You’re not Looking at the Man

Guest post by Rob Tims

I was working out early one morning (no … really … I was working out) and pretty quickly fell into my routine of 80’s music on a free streaming music service. Yet the 30 or so songs on that list had lost their ability to push me to the place I needed to get to in order to make the most of the early morning hour. So, I swiped around a little on my phone and settled on a station that played songs more current to our culture. I was quickly sucked into “The Man” by The Killers. Here are some of the lyrics.

I got gas in the tank

I got money in the bank

I got news for you baby, you’re looking at the man

I got skin in the game

I got a household name

I got news for you baby, you’re looking at the man

It’s quite catchy, and not unlike something that would have been produced in the 80’s. But it’s the lyrics that truly motivate. By the end of the song, I felt pretty cocky and like I could lift as much as the next guy.

That is, until I looked around at all the other guys and girls in the gym, many of which are there the same time each morning as I am, and many of them in far better shape and able to do far more than I ever will in my best condition.

But for those 3-4 minutes, I was “the man”.

There are many examples of people in the Bible who, at one time or another, arrived at the conclusion that they were “the man”. In particular, I’m thinking of Moses when, simultaneously emboldened by his identity as a Jew and his power as a son of Pharaoh, he took the life of an Egyptian who had violently struck a Jew (Exodus 2:11-12). Yet later, when that same feeling of being “the man” rose up within him and he sought to correct two Egyptians arguing, they called Moses out on his crime, which turn sent him into hiding for 40 years in Midian (Exodus 2:13-22).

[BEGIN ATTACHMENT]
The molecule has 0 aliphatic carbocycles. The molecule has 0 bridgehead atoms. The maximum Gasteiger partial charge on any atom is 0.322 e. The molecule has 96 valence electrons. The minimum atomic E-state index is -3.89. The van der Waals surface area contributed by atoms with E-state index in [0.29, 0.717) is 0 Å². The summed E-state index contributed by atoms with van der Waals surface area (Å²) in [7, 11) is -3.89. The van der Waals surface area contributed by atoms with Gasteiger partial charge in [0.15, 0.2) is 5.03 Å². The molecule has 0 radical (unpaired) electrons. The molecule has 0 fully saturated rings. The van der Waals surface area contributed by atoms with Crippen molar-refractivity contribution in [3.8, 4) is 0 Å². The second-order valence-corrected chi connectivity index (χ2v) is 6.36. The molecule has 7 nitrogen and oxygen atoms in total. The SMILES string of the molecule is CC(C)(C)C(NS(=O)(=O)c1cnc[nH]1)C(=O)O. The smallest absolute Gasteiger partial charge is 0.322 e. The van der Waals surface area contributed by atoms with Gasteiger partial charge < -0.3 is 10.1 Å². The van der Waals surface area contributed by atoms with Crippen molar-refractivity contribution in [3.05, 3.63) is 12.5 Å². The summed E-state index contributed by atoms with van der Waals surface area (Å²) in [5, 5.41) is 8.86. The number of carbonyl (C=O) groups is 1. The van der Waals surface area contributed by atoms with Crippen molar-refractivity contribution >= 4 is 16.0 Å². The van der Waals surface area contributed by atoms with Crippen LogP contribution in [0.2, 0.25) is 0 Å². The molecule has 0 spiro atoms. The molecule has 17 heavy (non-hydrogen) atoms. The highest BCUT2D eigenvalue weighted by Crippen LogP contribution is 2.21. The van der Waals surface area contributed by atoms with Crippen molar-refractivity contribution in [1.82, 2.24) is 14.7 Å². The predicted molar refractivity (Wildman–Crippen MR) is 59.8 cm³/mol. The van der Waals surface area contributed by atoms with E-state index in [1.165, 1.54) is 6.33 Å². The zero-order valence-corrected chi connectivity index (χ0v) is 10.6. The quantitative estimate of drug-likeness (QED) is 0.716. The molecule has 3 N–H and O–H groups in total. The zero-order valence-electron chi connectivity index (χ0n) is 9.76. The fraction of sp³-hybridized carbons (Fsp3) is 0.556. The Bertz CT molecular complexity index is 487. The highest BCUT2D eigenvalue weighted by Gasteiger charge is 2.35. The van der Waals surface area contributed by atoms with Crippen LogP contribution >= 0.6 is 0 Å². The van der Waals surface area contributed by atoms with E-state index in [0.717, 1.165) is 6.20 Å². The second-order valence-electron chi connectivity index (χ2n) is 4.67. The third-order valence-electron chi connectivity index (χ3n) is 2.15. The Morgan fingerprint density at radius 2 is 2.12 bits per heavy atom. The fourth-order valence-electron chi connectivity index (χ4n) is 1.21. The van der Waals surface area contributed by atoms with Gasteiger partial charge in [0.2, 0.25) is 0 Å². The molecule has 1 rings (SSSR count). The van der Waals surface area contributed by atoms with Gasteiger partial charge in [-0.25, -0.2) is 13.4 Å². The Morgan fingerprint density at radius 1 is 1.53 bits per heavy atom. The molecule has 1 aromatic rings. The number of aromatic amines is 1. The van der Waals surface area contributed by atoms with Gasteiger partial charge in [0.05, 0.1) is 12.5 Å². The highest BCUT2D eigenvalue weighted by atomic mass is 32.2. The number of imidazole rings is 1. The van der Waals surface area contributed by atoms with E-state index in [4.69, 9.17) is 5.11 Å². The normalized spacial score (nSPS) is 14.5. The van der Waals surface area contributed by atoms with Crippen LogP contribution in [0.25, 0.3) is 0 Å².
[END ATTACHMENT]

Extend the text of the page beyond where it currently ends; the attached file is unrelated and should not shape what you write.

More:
Moses would learn much in those 40 years, and God would use him greatly even though he wasn’t perfect. Yet one of the things Moses clearly learned was that he wasn’t “the man”.

There are multiple illustrations of this throughout his life story, but the most pronounced (in my humble opinion) comes from Numbers 12 (CSB).

Miriam and Aaron criticized Moses because of the Cushite woman he married (for he had married a Cushite woman). They said, “Does the Lord speak only through Moses? Does he not also speak through us?” And the Lord heard it. Moses was a very humble man, more so than anyone on the face of the earth. Suddenly the Lord said to Moses, Aaron, and Miriam, “You three come out to the tent of meeting.” So the three of them went out.

Now, if you read on, you see that the Lord rebuked Miriam and Aaron and vindicated Moses in this situation. But what is relevant and fascinating is that the author injects commentary regarding Moses’ character into this story. In between describing a situation where there is bitter and hostile opposition and God working to vindicate the accused, there is this description of Moses as “meek.”  In other words, Moses knew that despite any position or perceived power or previous performance, he was not “the man”.  

Just where you would expect the Bible to tell us what Moses said to justify himself against Miriam and Aaron’s charges, the text says he was the meekest man on the earth. That of all the people who could say they were “the man,” Moses more than all people knew he wasn’t. Moses never said a word. He didn’t tuck tail and cower; nor was he defensive and revengeful.  He didn’t fret; he waited and trusted that God would come to his defense.It’s not a concept that will pump you up and get you feeling good about just how powerful you are, but it is a trait that makes much of the One who made you. In other words, you might actually get to the place where you are “proud” to say, “I’ve got news for you … you’re not looking at the man.”

Rob Tims is husband to Holly and father to Trey, Jono, Abby Jane and Luke. He’s the author of Southern Fried Faith: Confusing Christ and Culture in the Bible Belt, and manages the team behind at LifeWay Christian Resources in Nashville. He writes regularly at and blogs every Friday at Forward Progress.

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